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Nutritional Sciences News & Highlights


FACULTY SPOTLIGHT: Dr. Drew Hays and Her Background in Culinary Arts + MSNS Highlights


Professor Drew Hays received her bachelors in Nutritional Sciences from UT-Austin. She then completed her dietetic internship to become a Registered Dietitian (RD) at the University of Houston and came back to UT to obtain her master's degree in Nutritional Sciences. She also holds a degree in Culinary Arts and is a professionally trained chef. Originally, professor Hays thought that as a RD and chef, her path would lean more towards food service dietetics, but her interests led her to clinical nutrition. In acute care she worked with patients with various nutrition-related diseases such as diabetes, vascular, and kidney disease, and managed medical nutrition therapy with a multidisciplinary team for complex medical issues such as trauma, and critical care patients. So, while she has integrated food and cooking into her expertise, her early career as a Registered Dietitian was clinically focused.

What Prompted Professor Hays to Become a RD?

Professor Hays made the decision to become an RD after working at the Food Network in New York City, and while working as the Executive Chef of a wilderness lodge in Alaska, where her growing passion for nutrition was not being realized. There was no scientific backing or evidence-based research used to validate nutrition related beliefs that served as a foundation for menus, so she was inspired to grow her own scientific understanding of nutrition which led her to return to school to obtain her RD.

Interests and Skills

Spending most of her career so far as a professional chef and clinical dietitian, Professor Hays states that her "understanding of food has really merged into my own interests in food science." Over the past few years, she has developed a profound interest in Culinary Medicine. In fact, Professor Hays and Dr. Molly Bray have worked together to instruct an elective course in which medical students are taught how to integrate research in nutrition into actual food preparation. Their goal is to teach future physicians how to interpret nutrition knowledge in order to guide their patients to sound nutrition and effective food preparation. The success of this course has led to the development of a Master's Degree in Culinary Medicine for Medical students.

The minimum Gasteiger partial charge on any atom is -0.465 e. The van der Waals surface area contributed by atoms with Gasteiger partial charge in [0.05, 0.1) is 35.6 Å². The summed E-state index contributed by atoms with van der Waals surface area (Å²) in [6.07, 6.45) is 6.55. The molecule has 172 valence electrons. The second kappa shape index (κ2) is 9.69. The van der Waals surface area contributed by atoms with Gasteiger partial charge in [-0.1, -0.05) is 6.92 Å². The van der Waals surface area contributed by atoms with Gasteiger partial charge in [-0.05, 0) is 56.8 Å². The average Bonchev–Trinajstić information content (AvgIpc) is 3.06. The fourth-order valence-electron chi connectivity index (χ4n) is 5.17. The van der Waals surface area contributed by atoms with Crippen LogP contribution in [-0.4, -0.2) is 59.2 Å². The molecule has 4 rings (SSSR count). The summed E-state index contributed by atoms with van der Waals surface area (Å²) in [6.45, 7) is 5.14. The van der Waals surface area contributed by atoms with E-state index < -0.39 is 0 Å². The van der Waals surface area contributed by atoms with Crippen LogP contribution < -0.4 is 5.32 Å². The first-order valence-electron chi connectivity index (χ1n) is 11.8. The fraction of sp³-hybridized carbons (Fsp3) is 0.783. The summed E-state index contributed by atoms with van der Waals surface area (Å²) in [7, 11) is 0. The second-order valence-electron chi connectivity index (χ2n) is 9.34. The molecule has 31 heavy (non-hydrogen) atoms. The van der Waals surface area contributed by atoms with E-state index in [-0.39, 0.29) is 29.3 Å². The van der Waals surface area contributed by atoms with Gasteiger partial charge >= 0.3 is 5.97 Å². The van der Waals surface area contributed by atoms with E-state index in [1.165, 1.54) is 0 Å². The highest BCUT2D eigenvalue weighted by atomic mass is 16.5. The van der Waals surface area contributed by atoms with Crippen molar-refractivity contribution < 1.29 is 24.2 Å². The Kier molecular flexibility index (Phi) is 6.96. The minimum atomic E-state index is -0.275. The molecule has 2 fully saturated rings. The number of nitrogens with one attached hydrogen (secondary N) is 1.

MSNS Highlights

Professor Hays is a faculty member for the online Master's of Nutritional Sciences program at UT-Austin teaching the course 'Nutrition as Medicine.' The class is designed in a way that students study each group, such as beans and legumes, nuts and seeds, protein foods, etc. and break them down into compounds commonly found within to understand their function, potential health benefits and possible synergy within the food matrix. Essentially, the ultimate goal of the course is having students look at the bioactive compounds and see how they can be potentially therapeutic for certain conditions of interest, such as determining if certain food compounds or combinations possess anti-cancer effects. An important focus of the course is dosed response and if it is translatable to humans. For example, Professor Hays poses the question, "Can you eat enough turmeric to cure cancer?" and follows up with, "The answer is no, but maybe we can make overarching dietary changes to improve overall health."

What Makes UT-Austin's MSNS Program Stand Out from Other Programs?

Professor Hays says "the courses we offer are so unique, and they are taught by real experts in the field, so students are exposed a lot of cutting-edge science. We are all bringing our own expertise to the table in areas we are passionate about and deal with every day, and that is what really makes us special. Additionally, I think it's awesome how students can complete the program in one or two years- the program offers a lot of flexibility that can help fit the needs of many individuals."

Key Takeaway

"Be flexible!" Professor Hays states, "Like I mentioned, coming into nutrition, I thought for sure I was going to do food service and that would be the end of it, but here I am now. I ended up going to graduate school, and I was in a cancer lab, and then I worked in the hospital. So, just kind of following the opportunities has really kind of molded me into the nutrition expert that I never expected to be."